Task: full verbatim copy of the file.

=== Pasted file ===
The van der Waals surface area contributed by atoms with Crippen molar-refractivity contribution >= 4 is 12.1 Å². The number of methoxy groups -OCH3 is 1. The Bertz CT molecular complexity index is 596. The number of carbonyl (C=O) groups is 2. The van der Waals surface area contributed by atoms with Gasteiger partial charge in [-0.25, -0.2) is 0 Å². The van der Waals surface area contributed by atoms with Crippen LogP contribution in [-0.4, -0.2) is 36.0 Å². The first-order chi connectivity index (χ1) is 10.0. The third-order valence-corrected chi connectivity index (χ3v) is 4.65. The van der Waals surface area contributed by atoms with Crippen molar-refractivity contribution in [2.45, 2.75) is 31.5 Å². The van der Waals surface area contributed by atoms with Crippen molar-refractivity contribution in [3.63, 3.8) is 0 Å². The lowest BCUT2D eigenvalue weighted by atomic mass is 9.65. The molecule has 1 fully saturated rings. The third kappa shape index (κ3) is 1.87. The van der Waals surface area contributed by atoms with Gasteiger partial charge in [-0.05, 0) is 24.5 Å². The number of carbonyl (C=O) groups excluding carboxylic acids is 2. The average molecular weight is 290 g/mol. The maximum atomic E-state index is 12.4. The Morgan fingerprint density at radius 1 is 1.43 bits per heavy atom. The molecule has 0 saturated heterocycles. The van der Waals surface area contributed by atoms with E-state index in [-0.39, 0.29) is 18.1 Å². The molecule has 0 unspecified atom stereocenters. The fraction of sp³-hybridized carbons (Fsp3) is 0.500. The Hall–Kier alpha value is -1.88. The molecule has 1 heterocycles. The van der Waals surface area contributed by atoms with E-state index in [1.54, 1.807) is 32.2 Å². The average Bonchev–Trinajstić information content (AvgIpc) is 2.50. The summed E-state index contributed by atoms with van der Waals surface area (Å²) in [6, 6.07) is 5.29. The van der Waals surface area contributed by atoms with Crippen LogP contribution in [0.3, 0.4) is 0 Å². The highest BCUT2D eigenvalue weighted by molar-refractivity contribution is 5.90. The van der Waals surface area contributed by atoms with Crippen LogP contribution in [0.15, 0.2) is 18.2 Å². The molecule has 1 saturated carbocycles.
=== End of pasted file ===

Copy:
The van der Waals surface area contributed by atoms with Crippen molar-refractivity contribution >= 4 is 12.1 Å². The number of methoxy groups -OCH3 is 1. The Bertz CT molecular complexity index is 596. The number of carbonyl (C=O) groups is 2. The van der Waals surface area contributed by atoms with Gasteiger partial charge in [-0.25, -0.2) is 0 Å². The van der Waals surface area contributed by atoms with Crippen LogP contribution in [-0.4, -0.2) is 36.0 Å². The first-order chi connectivity index (χ1) is 10.0. The third-order valence-corrected chi connectivity index (χ3v) is 4.65. The van der Waals surface area contributed by atoms with Crippen molar-refractivity contribution in [2.45, 2.75) is 31.5 Å². The van der Waals surface area contributed by atoms with Crippen molar-refractivity contribution in [3.63, 3.8) is 0 Å². The lowest BCUT2D eigenvalue weighted by atomic mass is 9.65. The molecule has 1 fully saturated rings. The third kappa shape index (κ3) is 1.87. The van der Waals surface area contributed by atoms with Gasteiger partial charge in [-0.05, 0) is 24.5 Å². The number of carbonyl (C=O) groups excluding carboxylic acids is 2. The average molecular weight is 290 g/mol. The maximum atomic E-state index is 12.4. The Morgan fingerprint density at radius 1 is 1.43 bits per heavy atom. The molecule has 0 saturated heterocycles. The van der Waals surface area contributed by atoms with E-state index in [-0.39, 0.29) is 18.1 Å². The molecule has 0 unspecified atom stereocenters. The fraction of sp³-hybridized carbons (Fsp3) is 0.500. The Hall–Kier alpha value is -1.88. The molecule has 1 heterocycles. The van der Waals surface area contributed by atoms with E-state index in [1.54, 1.807) is 32.2 Å². The average Bonchev–Trinajstić information content (AvgIpc) is 2.50. The summed E-state index contributed by atoms with van der Waals surface area (Å²) in [6, 6.07) is 5.29. The van der Waals surface area contributed by atoms with Crippen LogP contribution in [0.3, 0.4) is 0 Å². The highest BCUT2D eigenvalue weighted by molar-refractivity contribution is 5.90. The van der Waals surface area contributed by atoms with Crippen LogP contribution in [0.15, 0.2) is 18.2 Å². The molecule has 1 saturated carbocycles.